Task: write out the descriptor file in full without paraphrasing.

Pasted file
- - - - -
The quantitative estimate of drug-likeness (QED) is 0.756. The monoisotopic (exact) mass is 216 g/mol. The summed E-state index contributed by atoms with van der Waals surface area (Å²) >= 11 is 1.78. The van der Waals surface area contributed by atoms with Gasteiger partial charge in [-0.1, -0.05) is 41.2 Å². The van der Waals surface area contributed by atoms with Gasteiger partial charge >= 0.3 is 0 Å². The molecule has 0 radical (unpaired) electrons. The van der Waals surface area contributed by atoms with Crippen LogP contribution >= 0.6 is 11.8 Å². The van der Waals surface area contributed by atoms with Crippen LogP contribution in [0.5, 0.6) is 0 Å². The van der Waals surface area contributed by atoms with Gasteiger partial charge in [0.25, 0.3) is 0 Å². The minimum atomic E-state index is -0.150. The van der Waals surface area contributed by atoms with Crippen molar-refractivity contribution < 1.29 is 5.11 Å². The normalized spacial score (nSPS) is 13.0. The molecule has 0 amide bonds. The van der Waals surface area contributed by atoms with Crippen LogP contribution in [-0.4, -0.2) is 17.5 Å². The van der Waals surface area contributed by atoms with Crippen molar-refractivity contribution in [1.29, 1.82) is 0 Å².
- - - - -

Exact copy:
The quantitative estimate of drug-likeness (QED) is 0.756. The monoisotopic (exact) mass is 216 g/mol. The summed E-state index contributed by atoms with van der Waals surface area (Å²) >= 11 is 1.78. The van der Waals surface area contributed by atoms with Gasteiger partial charge in [-0.1, -0.05) is 41.2 Å². The van der Waals surface area contributed by atoms with Gasteiger partial charge >= 0.3 is 0 Å². The molecule has 0 radical (unpaired) electrons. The van der Waals surface area contributed by atoms with Crippen LogP contribution >= 0.6 is 11.8 Å². The van der Waals surface area contributed by atoms with Crippen LogP contribution in [0.5, 0.6) is 0 Å². The van der Waals surface area contributed by atoms with Gasteiger partial charge in [0.25, 0.3) is 0 Å². The minimum atomic E-state index is -0.150. The van der Waals surface area contributed by atoms with Crippen molar-refractivity contribution < 1.29 is 5.11 Å². The normalized spacial score (nSPS) is 13.0. The molecule has 0 amide bonds. The van der Waals surface area contributed by atoms with Crippen LogP contribution in [-0.4, -0.2) is 17.5 Å². The van der Waals surface area contributed by atoms with Crippen molar-refractivity contribution in [1.29, 1.82) is 0 Å².